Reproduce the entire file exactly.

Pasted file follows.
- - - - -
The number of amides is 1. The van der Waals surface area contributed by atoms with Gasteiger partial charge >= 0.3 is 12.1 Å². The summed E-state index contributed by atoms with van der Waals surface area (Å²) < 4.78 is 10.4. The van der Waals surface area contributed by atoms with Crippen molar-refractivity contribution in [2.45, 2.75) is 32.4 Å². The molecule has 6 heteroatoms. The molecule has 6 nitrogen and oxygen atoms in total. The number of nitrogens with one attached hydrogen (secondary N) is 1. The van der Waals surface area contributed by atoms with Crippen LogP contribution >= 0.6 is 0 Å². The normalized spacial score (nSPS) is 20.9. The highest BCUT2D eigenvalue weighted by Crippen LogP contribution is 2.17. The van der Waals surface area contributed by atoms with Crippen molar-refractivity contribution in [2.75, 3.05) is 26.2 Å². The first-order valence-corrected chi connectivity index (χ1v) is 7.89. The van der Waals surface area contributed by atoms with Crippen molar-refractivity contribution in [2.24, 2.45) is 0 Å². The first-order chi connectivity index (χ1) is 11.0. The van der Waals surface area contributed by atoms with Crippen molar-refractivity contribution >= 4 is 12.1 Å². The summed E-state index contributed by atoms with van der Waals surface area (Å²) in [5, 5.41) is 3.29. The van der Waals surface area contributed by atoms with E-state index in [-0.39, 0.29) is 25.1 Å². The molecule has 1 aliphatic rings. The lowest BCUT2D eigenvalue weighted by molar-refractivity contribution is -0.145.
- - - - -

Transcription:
The number of amides is 1. The van der Waals surface area contributed by atoms with Gasteiger partial charge >= 0.3 is 12.1 Å². The summed E-state index contributed by atoms with van der Waals surface area (Å²) < 4.78 is 10.4. The van der Waals surface area contributed by atoms with Crippen molar-refractivity contribution in [2.45, 2.75) is 32.4 Å². The molecule has 6 heteroatoms. The molecule has 6 nitrogen and oxygen atoms in total. The number of nitrogens with one attached hydrogen (secondary N) is 1. The van der Waals surface area contributed by atoms with Crippen LogP contribution >= 0.6 is 0 Å². The normalized spacial score (nSPS) is 20.9. The highest BCUT2D eigenvalue weighted by Crippen LogP contribution is 2.17. The van der Waals surface area contributed by atoms with Crippen molar-refractivity contribution in [2.75, 3.05) is 26.2 Å². The first-order valence-corrected chi connectivity index (χ1v) is 7.89. The van der Waals surface area contributed by atoms with Crippen molar-refractivity contribution in [2.24, 2.45) is 0 Å². The first-order chi connectivity index (χ1) is 11.0. The van der Waals surface area contributed by atoms with Crippen molar-refractivity contribution >= 4 is 12.1 Å². The summed E-state index contributed by atoms with van der Waals surface area (Å²) in [5, 5.41) is 3.29. The van der Waals surface area contributed by atoms with E-state index in [-0.39, 0.29) is 25.1 Å². The molecule has 1 aliphatic rings. The lowest BCUT2D eigenvalue weighted by molar-refractivity contribution is -0.145.